It may appear a trivial navigation mistake that was initially attributed to wind conditions, but as with all things hydrodynamic—especially in shallow water— the matter is more complex than it appears. I found a paper in our archives by Gawn (1950) describing a follow-up studies explaining what had happened. A series of model tests were performed at the Admiralty Experiment Works at Haslar—opposite to Portsmouth—starting with a small unpropelled 4ft model in a model of the channel; the mass of the model and mass distribution were set to the relevant deep draft conditions as for the ship. These tests were performed with the model in the centre of the channel and various offsets to east and west, at speeds from 7 to 15 knots. The model followed the channel when sailing through the centre with a slight turn to port and responding to the rudder favourably. When the model was more towards the east side of the channel—as was the case on the 12th of January—the model turned to starboard for all observed speeds even with the rudder fully to port; a speed less than 7 knots and a rudder angle of about 20 degrees was required to avoid grounding. When the model was on the opposite side of the channel towards the West the model turned to port, though not as strongly as on the East side. Increasing the depth in the channel reduced to effect of steering against the rudder.
Reproduced from Gawn (1950)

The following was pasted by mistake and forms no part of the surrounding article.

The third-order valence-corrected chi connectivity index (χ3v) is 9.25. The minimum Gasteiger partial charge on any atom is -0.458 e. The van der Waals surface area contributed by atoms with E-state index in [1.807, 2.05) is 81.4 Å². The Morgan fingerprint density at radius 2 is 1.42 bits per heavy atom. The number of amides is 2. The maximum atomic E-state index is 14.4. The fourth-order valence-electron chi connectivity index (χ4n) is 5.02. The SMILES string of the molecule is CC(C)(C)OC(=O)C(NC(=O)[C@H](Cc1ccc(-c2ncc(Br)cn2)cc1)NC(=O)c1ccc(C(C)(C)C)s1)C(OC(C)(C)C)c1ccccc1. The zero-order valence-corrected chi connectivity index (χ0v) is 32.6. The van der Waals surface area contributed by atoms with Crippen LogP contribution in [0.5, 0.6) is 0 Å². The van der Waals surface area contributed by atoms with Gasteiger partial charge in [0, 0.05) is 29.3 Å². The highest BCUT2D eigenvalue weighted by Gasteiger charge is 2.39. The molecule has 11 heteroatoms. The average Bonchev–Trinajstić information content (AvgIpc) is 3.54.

A second series of test was performed with a medium-sized self-propeller model of 16ft at the large No2 ship tank. A false bottom at a 6.25 degree inclination was added to the tank. The model was tested at speeds of 6 to 14 knots and the rudder angle was set such that the model kept a course parallel to the bank.
Reproduced from Gawn (1950)
From these tests it followed that the rudder angle needed to keep a course parallel to the near bank increased with both higher speed or lower water depth. At the depth and speed corresponding to the conditions in Portsmouth harbour a rudder angle of 35 degrees was not sufficient to avoid the model from veering away from the shallow region. Using a rudder about 20% larger in area would not have helped in avoiding Nelson grounding.
From these test it was concluded that Nelson sailed too much off centre in the channel at a speed at which grounding on the opposite side could not be avoided; an explanation rear-admiral Macnamara—captain when the incident happened—regretted not having sooner. He also commented that while the Nelsons were reported to have good steering properties that he found them to handle badly especially in shallow water or wind, although this opinion was not shared by other officers. Mr Stanley who worked on the design of the Nelsons as an assistant director of naval construction and who was also aboard when Nelson grounded was of the opinion that the grounding was not to be accounted for by any defect or deficiencies in the steering qualities of the ship; in fact, the Nelsons were known to handle better that the battleships of the Queen Elizabeth or R-class.
The cause of Nelson’s course instability is bank suction; in the restricted channel the flow cannot go under the bottom freely and the presence of the wall causes an asymmetry in the flow; the bow experiences a small apparent lift angle forcing it outward, while the stern experiences a low pressure region on the bank side pulling the ship in; a ship will typically yaw and then move away from the bank. The rudder must be moved towards the near bank to stay the course and then the ship can sail at a drift angle in a channel.